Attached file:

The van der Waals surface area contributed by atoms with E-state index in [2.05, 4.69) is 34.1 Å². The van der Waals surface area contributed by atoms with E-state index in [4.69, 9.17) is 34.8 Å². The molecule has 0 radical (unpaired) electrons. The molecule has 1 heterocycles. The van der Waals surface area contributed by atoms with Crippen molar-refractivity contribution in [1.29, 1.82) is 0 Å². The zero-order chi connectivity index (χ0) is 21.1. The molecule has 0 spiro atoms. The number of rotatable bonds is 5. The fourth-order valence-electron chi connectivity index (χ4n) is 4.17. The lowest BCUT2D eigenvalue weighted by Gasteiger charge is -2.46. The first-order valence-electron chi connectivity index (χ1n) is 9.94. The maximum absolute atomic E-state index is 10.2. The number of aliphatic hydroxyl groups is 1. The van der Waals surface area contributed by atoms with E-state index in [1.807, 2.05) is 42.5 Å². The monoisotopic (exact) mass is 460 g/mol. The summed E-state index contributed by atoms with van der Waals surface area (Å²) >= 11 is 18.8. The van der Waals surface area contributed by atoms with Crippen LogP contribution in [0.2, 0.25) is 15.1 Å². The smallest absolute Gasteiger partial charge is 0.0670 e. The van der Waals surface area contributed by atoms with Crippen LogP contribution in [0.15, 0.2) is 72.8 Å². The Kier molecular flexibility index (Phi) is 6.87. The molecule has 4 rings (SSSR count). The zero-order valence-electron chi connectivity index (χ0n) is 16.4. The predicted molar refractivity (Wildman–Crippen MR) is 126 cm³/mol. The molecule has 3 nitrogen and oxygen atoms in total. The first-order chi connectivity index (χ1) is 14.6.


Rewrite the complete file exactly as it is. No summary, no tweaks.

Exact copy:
The van der Waals surface area contributed by atoms with E-state index in [2.05, 4.69) is 34.1 Å². The van der Waals surface area contributed by atoms with E-state index in [4.69, 9.17) is 34.8 Å². The molecule has 0 radical (unpaired) electrons. The molecule has 1 heterocycles. The van der Waals surface area contributed by atoms with Crippen molar-refractivity contribution in [1.29, 1.82) is 0 Å². The zero-order chi connectivity index (χ0) is 21.1. The molecule has 0 spiro atoms. The number of rotatable bonds is 5. The fourth-order valence-electron chi connectivity index (χ4n) is 4.17. The lowest BCUT2D eigenvalue weighted by Gasteiger charge is -2.46. The first-order valence-electron chi connectivity index (χ1n) is 9.94. The maximum absolute atomic E-state index is 10.2. The number of aliphatic hydroxyl groups is 1. The van der Waals surface area contributed by atoms with E-state index in [1.807, 2.05) is 42.5 Å². The monoisotopic (exact) mass is 460 g/mol. The summed E-state index contributed by atoms with van der Waals surface area (Å²) >= 11 is 18.8. The van der Waals surface area contributed by atoms with Crippen LogP contribution in [0.2, 0.25) is 15.1 Å². The smallest absolute Gasteiger partial charge is 0.0670 e. The van der Waals surface area contributed by atoms with Crippen LogP contribution in [0.15, 0.2) is 72.8 Å². The Kier molecular flexibility index (Phi) is 6.87. The molecule has 4 rings (SSSR count). The zero-order valence-electron chi connectivity index (χ0n) is 16.4. The predicted molar refractivity (Wildman–Crippen MR) is 126 cm³/mol. The molecule has 3 nitrogen and oxygen atoms in total. The first-order chi connectivity index (χ1) is 14.6.